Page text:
Castelani L.,University of Sao Paulo |
Castelani L.,IZ Institute Zootecnia |
Pilon L.E.,IZ Institute Zootecnia |
Pilon L.E.,São Paulo State University |
And 3 more authors.
Animal Science Journal | Year: 2015
Biofilm formation and antimicrobial resistance of Staphylococcus aureus are important virulence factors in cases of mastitis in dairy cows. However, few studies have investigated mastitis strains isolated from heifers. Within this context, the objective of the present study was to investigate biofilm formation on Congo red agar, the presence of the icaA and icaD genes by polymerase chain reaction (PCR), and the percentage of in vitro antimicrobial resistance of 110 S.aureus isolates from mammary gland secretions of heifers and cows with mastitis. PCR detected the icaA and icaD genes in 98% and 100% of isolates, respectively. However, only 55.5% of all isolates produced a biofilm on Congo red agar. Antimicrobial susceptibility testing revealed that 47.0% of isolates from heifers and 70.4% of isolates from cows were resistant to at least one of the antimicrobial agents tested. Resistance to penicillin and/or ampicillin was the most frequent (44.5%). These results indicate the need to implement prophylactic and control measures of mastitis for heifers. Heifers and cows can carry resistant strains with the capacity of biofilm production, a fact representing a threat to public health and animal well-being and generating losses to dairy farmers. © 2014 Japanese Society of Animal Science.
PubMed | IZ Institute Zootecnia
Type: Controlled Clinical Trial | Journal: Veterinary parasitology | Year: 2012
Hematophagous gastrointestinal parasites cause significant economic losses in small ruminant grazing systems. The growing reports of multi-drug resistant parasites call for intensive research on alternative treatments for anthelmintics to help small ruminants cope with these parasites. Two-month-old lambs with mean body weight (BW) of 22.5 kg were experimentally infected with a multidrug-resistant Haemonchus contortus strain. Infected animals were dosed orally with Cymbopogon schoenanthus essential oil to evaluate its anthelmintic potential. Eighteen animals were allocated into three groups of six animals, and each received one of the following treatments: Group 1 - control (10 mL of water), Group 2 - C. schoenanthus essential oil (180 mg/kg BW); and Group 3 - C. schoenanthus essential oil (360 mg/kg BW). Animals received the oil once a day for 3 consecutive days. Lambs were evaluated clinically for blood biochemistry before, at 1, 5, 10, 15 and 20 days after treatment, and then were euthanized to assess the total worm burden. No statistically significant reduction in fecal egg count, packed cell volume or total worm count was observed after treatments. Also, no statistical difference among group means for blood levels of urea, creatinine, albumin, alkaline phosphatase, aspartate aminotransferase and gamma glutamyl transferase was found. Larval development assay (LDA) and egg hatch assay (EHA) were performed from feces of treated animals at 1, 5, 10 and 15 days after essential oil administration. An inhibition in LDA was observed 1 day after the 3-day treatment in larvae from feces of animals treated with 360 mg/kg essential oil. In conclusion, the essential oil at the doses of 180 mg/kg and 360 mg/kg was safe to sheep, but failed as an anthelmintic treatment when applied to young sheep artificially infected with a multidrug-resistant H. contortus strain.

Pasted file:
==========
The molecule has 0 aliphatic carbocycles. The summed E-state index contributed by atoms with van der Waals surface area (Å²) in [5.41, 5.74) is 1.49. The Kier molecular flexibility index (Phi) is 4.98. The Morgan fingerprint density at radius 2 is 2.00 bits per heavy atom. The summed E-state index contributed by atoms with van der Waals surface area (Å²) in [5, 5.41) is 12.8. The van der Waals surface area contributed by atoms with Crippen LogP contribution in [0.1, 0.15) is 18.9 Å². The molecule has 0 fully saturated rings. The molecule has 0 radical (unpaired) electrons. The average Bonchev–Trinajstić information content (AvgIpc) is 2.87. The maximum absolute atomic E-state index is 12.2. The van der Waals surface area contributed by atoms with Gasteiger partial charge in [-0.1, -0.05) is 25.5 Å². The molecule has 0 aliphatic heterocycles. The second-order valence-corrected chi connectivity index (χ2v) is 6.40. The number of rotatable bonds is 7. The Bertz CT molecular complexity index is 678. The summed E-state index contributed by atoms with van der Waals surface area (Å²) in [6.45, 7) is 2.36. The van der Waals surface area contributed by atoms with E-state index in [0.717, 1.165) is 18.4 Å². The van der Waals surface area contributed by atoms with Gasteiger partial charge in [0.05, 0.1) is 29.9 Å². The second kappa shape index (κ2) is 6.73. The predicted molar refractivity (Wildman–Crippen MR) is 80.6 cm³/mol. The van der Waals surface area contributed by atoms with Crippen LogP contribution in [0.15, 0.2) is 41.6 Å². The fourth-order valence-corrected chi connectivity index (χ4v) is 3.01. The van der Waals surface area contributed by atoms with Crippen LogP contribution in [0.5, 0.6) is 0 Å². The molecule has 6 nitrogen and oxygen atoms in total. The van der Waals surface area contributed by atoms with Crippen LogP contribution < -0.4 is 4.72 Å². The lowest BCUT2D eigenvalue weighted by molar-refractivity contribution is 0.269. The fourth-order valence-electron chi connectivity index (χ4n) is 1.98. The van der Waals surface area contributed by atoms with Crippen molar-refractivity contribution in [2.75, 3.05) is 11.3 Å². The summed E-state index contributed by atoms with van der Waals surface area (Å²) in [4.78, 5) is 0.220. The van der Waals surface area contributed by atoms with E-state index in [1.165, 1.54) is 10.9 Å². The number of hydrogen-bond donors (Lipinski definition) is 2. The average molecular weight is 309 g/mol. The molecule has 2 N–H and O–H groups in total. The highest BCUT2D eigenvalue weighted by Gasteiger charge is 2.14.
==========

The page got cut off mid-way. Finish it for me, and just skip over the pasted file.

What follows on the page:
PubMed | IZ Institute Zootecnia
Type: Journal Article | Journal: Veterinary parasitology | Year: 2011
Anthelmintic resistance is a worldwide concern in small ruminant industry and new plant-derived compounds are being studied for their potential use against gastrointestinal nematodes. Mentha piperita, Cymbopogon martinii and Cymbopogon schoenanthus essential oils were evaluated against developmental stages of trichostrongylids from sheep naturally infected (95% Haemonchus contortus and 5% Trichostrogylus spp.) through the egg hatch assay (EHA), larval development assay (LDA), larval feeding inhibition assay (LFIA), and the larval exsheathment assay (LEA). The major constituent of the essential oils, quantified by gas chromatography for M. piperita oil was menthol (42.5%), while for C. martinii and C. schoenanthus the main component was geraniol (81.4% and 62.5%, respectively). In all in vitro tests C. schoenanthus essential oil had the best activity against ovine trichostrongylids followed by C. martini, while M. piperita presented the least activity. Cymbopogon schoenanthus essential oil had LC(50) value of 0.045 mg/ml in EHA, 0.063 mg/ml in LDA, 0.009 mg/ml in LFIA, and 24.66 mg/ml in LEA. The anthelmintic activity of essential oils followed the same pattern in all in vitro tests, suggesting C. schoenanthus essential oil could be an interesting candidate for nematode control, although in vivo studies are necessary to validate the anthelmintic properties of this oil.